Almost two months after I read the first book of the Throne of Glass series, I was finally able to read the second book; Crown of Midnight. It wasn’t because I was holding off on reading it. I just simply was never able to put in the time to sit down and immerse myself in this fictional world.
Needless to say, I was pleasantly surprised.
Oh, and you’ve probably guessed, but Crown of Midnight spoilers are ahead. Tie back your hair into an assassin-like braid and focus your Ashryver eyes. We have a lot to discuss.
My favorite assassin is back, and swinging as she leaps from roof to roof, sinking into the shadows before she kills her victims, throwing their severed heads at the feet of the king she serves.
Before I go into this emotional ride of a book, I just want to say how much I live Celaena. Typically, most heroines in young adult books say that they aren’t beautiful or strong. Someone else has to help them down that journey to accept themselves, but Celaena…Celaena knows how freaking gorgeous she is, and is never ashamed of it. The power she holds, the swagger, the confidence, the strength that she embodies is something I don’t see often in Y.A. heroines.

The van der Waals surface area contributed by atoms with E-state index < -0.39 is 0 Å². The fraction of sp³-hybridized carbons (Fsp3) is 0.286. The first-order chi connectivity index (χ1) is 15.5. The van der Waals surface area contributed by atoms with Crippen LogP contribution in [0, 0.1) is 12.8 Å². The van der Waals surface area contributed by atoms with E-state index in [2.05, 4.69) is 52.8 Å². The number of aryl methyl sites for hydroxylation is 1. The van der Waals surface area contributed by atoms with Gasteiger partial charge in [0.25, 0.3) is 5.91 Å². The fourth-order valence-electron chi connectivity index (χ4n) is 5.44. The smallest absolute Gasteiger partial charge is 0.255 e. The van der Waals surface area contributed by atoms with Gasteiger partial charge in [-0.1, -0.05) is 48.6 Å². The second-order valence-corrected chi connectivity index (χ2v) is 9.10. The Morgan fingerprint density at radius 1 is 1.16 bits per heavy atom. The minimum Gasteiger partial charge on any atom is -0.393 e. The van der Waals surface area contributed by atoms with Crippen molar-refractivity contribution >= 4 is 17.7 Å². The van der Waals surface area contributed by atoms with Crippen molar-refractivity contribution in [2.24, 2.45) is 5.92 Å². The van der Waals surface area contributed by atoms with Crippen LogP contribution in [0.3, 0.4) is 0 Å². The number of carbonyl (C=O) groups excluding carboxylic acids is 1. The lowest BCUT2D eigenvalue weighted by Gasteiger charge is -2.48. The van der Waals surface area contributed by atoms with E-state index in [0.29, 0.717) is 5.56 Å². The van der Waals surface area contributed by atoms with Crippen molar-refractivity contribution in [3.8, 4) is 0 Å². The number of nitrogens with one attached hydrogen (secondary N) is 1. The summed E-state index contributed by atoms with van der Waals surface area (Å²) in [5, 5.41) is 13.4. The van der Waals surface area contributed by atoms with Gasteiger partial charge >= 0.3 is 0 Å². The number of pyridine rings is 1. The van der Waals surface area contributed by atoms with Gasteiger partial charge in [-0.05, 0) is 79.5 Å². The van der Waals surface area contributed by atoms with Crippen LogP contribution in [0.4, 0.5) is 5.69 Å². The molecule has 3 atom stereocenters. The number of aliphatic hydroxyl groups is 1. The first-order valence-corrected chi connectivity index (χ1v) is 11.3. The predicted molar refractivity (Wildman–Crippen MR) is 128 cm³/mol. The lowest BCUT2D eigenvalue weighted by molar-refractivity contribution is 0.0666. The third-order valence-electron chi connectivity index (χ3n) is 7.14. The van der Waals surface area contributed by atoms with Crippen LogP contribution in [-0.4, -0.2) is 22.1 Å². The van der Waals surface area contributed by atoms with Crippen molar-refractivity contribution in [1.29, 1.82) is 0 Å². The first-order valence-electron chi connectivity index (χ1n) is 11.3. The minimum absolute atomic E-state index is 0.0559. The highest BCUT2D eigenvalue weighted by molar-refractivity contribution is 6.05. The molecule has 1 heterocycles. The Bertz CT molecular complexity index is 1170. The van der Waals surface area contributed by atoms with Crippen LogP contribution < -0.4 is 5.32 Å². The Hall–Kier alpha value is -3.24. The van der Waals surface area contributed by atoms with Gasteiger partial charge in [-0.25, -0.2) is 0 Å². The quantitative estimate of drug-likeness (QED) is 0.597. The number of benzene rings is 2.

I love Celaena.
The book starts off running as this young, fearless, flawless warrior swiftly dances in the dark, avoiding any eyes that may have seen her face. The first chapter ends with her raising a sword over the head of a sleeping man and his wife.
Hey, Siri, play, Another One Bites the Dust by Queen.
The next chapter she saunters in, with a bag strapped to her side, hitting her thigh as she walked. It only takes a moment for us readers to figure out what it is. Celaena pulls out the severed head of the target and tosses it at the king’s feet, in front of her past love interest, Dorian and her potential love interest, Chaol.
Yeah, sure Celaena. That oughta get their hearts racing, maybe not in the way you would like, but, it works all the same.